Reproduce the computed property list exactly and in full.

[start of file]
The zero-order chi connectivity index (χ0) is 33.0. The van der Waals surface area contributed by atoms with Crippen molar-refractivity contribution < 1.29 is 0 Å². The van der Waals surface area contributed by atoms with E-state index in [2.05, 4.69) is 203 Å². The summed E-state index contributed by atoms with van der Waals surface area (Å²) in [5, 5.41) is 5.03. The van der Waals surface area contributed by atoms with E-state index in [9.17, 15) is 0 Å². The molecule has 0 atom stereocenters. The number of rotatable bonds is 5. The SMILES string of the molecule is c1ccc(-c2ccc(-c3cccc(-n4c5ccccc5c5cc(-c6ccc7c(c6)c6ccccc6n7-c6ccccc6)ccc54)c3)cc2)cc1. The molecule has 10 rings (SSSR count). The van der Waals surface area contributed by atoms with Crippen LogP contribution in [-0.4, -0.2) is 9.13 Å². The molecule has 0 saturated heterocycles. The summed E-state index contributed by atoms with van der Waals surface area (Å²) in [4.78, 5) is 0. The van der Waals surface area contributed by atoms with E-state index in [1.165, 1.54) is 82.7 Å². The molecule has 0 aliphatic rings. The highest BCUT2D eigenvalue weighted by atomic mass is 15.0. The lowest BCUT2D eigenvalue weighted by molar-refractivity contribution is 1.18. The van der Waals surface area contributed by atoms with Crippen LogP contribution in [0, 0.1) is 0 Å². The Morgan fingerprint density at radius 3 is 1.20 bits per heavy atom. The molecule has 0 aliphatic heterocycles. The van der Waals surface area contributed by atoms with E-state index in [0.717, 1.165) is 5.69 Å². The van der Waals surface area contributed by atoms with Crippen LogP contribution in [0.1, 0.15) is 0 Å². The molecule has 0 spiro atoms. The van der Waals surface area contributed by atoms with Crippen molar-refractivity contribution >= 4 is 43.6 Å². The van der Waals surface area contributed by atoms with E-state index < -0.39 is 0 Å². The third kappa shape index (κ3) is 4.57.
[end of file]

The zero-order chi connectivity index (χ0) is 33.0. The van der Waals surface area contributed by atoms with Crippen molar-refractivity contribution < 1.29 is 0 Å². The van der Waals surface area contributed by atoms with E-state index in [2.05, 4.69) is 203 Å². The summed E-state index contributed by atoms with van der Waals surface area (Å²) in [5, 5.41) is 5.03. The van der Waals surface area contributed by atoms with E-state index in [9.17, 15) is 0 Å². The molecule has 0 atom stereocenters. The number of rotatable bonds is 5. The SMILES string of the molecule is c1ccc(-c2ccc(-c3cccc(-n4c5ccccc5c5cc(-c6ccc7c(c6)c6ccccc6n7-c6ccccc6)ccc54)c3)cc2)cc1. The molecule has 10 rings (SSSR count). The van der Waals surface area contributed by atoms with Crippen LogP contribution in [-0.4, -0.2) is 9.13 Å². The molecule has 0 saturated heterocycles. The summed E-state index contributed by atoms with van der Waals surface area (Å²) in [4.78, 5) is 0. The van der Waals surface area contributed by atoms with E-state index in [1.165, 1.54) is 82.7 Å². The molecule has 0 aliphatic rings. The highest BCUT2D eigenvalue weighted by atomic mass is 15.0. The lowest BCUT2D eigenvalue weighted by molar-refractivity contribution is 1.18. The van der Waals surface area contributed by atoms with Crippen LogP contribution in [0, 0.1) is 0 Å². The Morgan fingerprint density at radius 3 is 1.20 bits per heavy atom. The molecule has 0 aliphatic heterocycles. The van der Waals surface area contributed by atoms with E-state index in [0.717, 1.165) is 5.69 Å². The van der Waals surface area contributed by atoms with Crippen LogP contribution in [0.1, 0.15) is 0 Å². The molecule has 0 spiro atoms. The van der Waals surface area contributed by atoms with Crippen molar-refractivity contribution >= 4 is 43.6 Å². The van der Waals surface area contributed by atoms with E-state index < -0.39 is 0 Å². The third kappa shape index (κ3) is 4.57.